• Informed consent
    Informed consent
    Informed consent is a phrase often used in law to indicate that the consent a person gives meets certain minimum standards. As a literal matter, in the absence of fraud, it is redundant. An informed consent can be said to have been given based upon a clear appreciation and understanding of the...

  • Medical ethics
    Medical ethics
    Medical ethics is a system of moral principles that apply values and judgments to the practice of medicine. As a scholarly discipline, medical ethics encompasses its practical application in clinical settings as well as work on its history, philosophy, theology, and sociology.-History:Historically,...

  • Clinical trial
    Clinical trial
    Clinical trials are a set of procedures in medical research and drug development that are conducted to allow safety and efficacy data to be collected for health interventions...

  • Human experimentation in the United States
    Human experimentation in the United States
    There have been numerous experiments performed on human test subjects in the United States that have been considered unethical, and were often performed illegally, without the knowledge, consent, or informed consent of the test subjects....


Training


2000-2008


2000
Prior to fifth revision
Following fifth revision
2001
(References)
2002
2003
2004
2005
2006
  • Williams JR. The Physician's Role in the Protection of Human Research Subjects. Science and Engineering Ethics 2006; 12: 5-12

2007
  • Carlson RV, van Ginneken NH, Pettigrew LM, Davies A, Boyd KM, Webb DJ. The three official language versions of the Declaration of Helsinki: what's lost in translation? J Med Ethics 2007; 33: 545-548
  • S Frewer A, Schmidt U, eds. History and theory of human experimentation: the Declaration of Helsinki and modern medical ethics. Stuttgart: Franz Steiner Verlag, 2007.

Following sixth revision

WMA


Other codes and regulations

  • Nuremberg Code
    Nuremberg Code
    The Nuremberg Code is a set of research ethics principles for human experimentation set as a result of the Subsequent Nuremberg Trials at the end of the Second World War.-Background:...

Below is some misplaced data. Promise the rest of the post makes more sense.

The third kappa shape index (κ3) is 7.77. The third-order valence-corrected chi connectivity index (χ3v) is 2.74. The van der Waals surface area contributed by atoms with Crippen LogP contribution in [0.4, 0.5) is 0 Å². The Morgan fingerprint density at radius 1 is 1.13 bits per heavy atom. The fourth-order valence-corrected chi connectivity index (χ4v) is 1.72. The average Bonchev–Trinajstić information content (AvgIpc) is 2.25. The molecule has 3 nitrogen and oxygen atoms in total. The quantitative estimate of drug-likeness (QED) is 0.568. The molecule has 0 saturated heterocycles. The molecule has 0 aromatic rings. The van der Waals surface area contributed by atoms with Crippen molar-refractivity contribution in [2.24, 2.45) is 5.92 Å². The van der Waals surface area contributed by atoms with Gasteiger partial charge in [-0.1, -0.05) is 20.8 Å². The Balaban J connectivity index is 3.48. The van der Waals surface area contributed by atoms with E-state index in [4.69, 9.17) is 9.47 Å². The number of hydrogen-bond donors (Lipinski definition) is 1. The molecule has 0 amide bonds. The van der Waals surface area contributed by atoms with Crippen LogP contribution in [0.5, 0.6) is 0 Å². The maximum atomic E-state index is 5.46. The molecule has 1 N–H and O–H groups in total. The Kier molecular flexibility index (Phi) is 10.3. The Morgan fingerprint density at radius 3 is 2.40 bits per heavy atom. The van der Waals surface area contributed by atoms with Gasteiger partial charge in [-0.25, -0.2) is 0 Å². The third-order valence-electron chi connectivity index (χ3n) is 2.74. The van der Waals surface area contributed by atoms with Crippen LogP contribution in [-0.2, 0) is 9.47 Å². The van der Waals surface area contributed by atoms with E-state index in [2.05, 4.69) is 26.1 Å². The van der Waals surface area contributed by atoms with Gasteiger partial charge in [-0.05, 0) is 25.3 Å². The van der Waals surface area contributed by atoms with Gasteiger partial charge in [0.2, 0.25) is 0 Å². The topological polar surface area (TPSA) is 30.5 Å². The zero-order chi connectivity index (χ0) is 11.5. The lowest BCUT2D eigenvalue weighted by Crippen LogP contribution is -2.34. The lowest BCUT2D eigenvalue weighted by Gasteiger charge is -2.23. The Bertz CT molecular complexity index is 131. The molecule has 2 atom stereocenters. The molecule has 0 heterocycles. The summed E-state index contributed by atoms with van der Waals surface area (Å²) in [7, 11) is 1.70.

• Declaration of Geneva
    Declaration of Geneva
    The Declaration of Geneva was adopted by the General Assembly of the World Medical Association at Geneva in 1948 and amended in 1968, 1984, 1994, 2005 and 2006. It is a declaration of physicians' dedication to the humanitarian goals of medicine, a declaration that was especially important in view...

  • Belmont Report
    Belmont Report
    The Belmont Report is a report created by the National Commission for the Protection of Human Subjects of Biomedical and Behavioral Research. Its full title is the Belmont Report: Ethical Principles and Guidelines for the Protection of Human Subjects of Research, Report of the National Commission...

  • CIOMS
  • Good clinical practice
    Good clinical practice
    Good Clinical Practice is an international quality standard that is provided by International Conference on Harmonisation , an international body that defines standards, which governments can transpose into regulations for clinical trials involving human subjects.Good Clinical Practice guidelines...

     (GCP)
  • International Conference on Harmonisation of Technical Requirements for Registration of Pharmaceuticals for Human Use
  • Code of Federal Regulations
    Code of Federal Regulations
    The Code of Federal Regulations is the codification of the general and permanent rules and regulations published in the Federal Register by the executive departments and agencies of the Federal Government of the United States.The CFR is published by the Office of the Federal Register, an agency...


External links